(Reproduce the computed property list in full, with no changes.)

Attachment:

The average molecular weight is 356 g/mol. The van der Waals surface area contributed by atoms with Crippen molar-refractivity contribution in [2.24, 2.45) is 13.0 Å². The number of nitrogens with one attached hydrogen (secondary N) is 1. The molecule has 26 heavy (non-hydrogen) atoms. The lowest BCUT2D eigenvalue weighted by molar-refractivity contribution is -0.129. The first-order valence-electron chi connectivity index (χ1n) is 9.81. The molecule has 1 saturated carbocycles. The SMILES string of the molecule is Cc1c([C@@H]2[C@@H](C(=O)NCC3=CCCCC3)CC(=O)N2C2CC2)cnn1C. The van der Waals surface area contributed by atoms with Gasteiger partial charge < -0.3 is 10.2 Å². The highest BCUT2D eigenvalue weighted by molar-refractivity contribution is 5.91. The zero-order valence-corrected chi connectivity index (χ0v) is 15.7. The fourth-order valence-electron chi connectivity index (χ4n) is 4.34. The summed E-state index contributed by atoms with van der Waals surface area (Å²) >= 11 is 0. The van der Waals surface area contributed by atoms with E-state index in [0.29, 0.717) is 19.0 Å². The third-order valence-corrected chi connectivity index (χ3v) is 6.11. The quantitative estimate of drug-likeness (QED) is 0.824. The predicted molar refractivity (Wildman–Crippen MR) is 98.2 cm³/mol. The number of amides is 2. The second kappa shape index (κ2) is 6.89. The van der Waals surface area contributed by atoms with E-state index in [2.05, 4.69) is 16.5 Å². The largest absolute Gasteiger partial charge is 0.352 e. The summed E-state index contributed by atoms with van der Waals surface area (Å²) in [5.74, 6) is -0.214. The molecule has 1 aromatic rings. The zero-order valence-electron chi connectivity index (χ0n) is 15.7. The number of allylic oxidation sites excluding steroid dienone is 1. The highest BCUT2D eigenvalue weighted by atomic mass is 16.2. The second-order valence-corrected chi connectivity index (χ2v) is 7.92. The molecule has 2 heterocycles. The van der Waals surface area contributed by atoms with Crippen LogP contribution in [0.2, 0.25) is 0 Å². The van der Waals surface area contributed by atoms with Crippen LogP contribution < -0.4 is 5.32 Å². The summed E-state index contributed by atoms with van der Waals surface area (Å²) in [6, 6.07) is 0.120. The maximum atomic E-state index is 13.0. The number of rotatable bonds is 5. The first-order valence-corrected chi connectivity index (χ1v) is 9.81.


The average molecular weight is 356 g/mol. The van der Waals surface area contributed by atoms with Crippen molar-refractivity contribution in [2.24, 2.45) is 13.0 Å². The number of nitrogens with one attached hydrogen (secondary N) is 1. The molecule has 26 heavy (non-hydrogen) atoms. The lowest BCUT2D eigenvalue weighted by molar-refractivity contribution is -0.129. The first-order valence-electron chi connectivity index (χ1n) is 9.81. The molecule has 1 saturated carbocycles. The SMILES string of the molecule is Cc1c([C@@H]2[C@@H](C(=O)NCC3=CCCCC3)CC(=O)N2C2CC2)cnn1C. The van der Waals surface area contributed by atoms with Gasteiger partial charge < -0.3 is 10.2 Å². The highest BCUT2D eigenvalue weighted by molar-refractivity contribution is 5.91. The zero-order valence-corrected chi connectivity index (χ0v) is 15.7. The fourth-order valence-electron chi connectivity index (χ4n) is 4.34. The summed E-state index contributed by atoms with van der Waals surface area (Å²) >= 11 is 0. The van der Waals surface area contributed by atoms with E-state index in [0.29, 0.717) is 19.0 Å². The third-order valence-corrected chi connectivity index (χ3v) is 6.11. The quantitative estimate of drug-likeness (QED) is 0.824. The predicted molar refractivity (Wildman–Crippen MR) is 98.2 cm³/mol. The number of amides is 2. The second kappa shape index (κ2) is 6.89. The van der Waals surface area contributed by atoms with E-state index in [2.05, 4.69) is 16.5 Å². The largest absolute Gasteiger partial charge is 0.352 e. The summed E-state index contributed by atoms with van der Waals surface area (Å²) in [5.74, 6) is -0.214. The molecule has 1 aromatic rings. The zero-order valence-electron chi connectivity index (χ0n) is 15.7. The number of allylic oxidation sites excluding steroid dienone is 1. The highest BCUT2D eigenvalue weighted by atomic mass is 16.2. The second-order valence-corrected chi connectivity index (χ2v) is 7.92. The molecule has 2 heterocycles. The van der Waals surface area contributed by atoms with Crippen LogP contribution in [0.2, 0.25) is 0 Å². The van der Waals surface area contributed by atoms with Crippen LogP contribution < -0.4 is 5.32 Å². The summed E-state index contributed by atoms with van der Waals surface area (Å²) in [6, 6.07) is 0.120. The maximum atomic E-state index is 13.0. The number of rotatable bonds is 5. The first-order valence-corrected chi connectivity index (χ1v) is 9.81.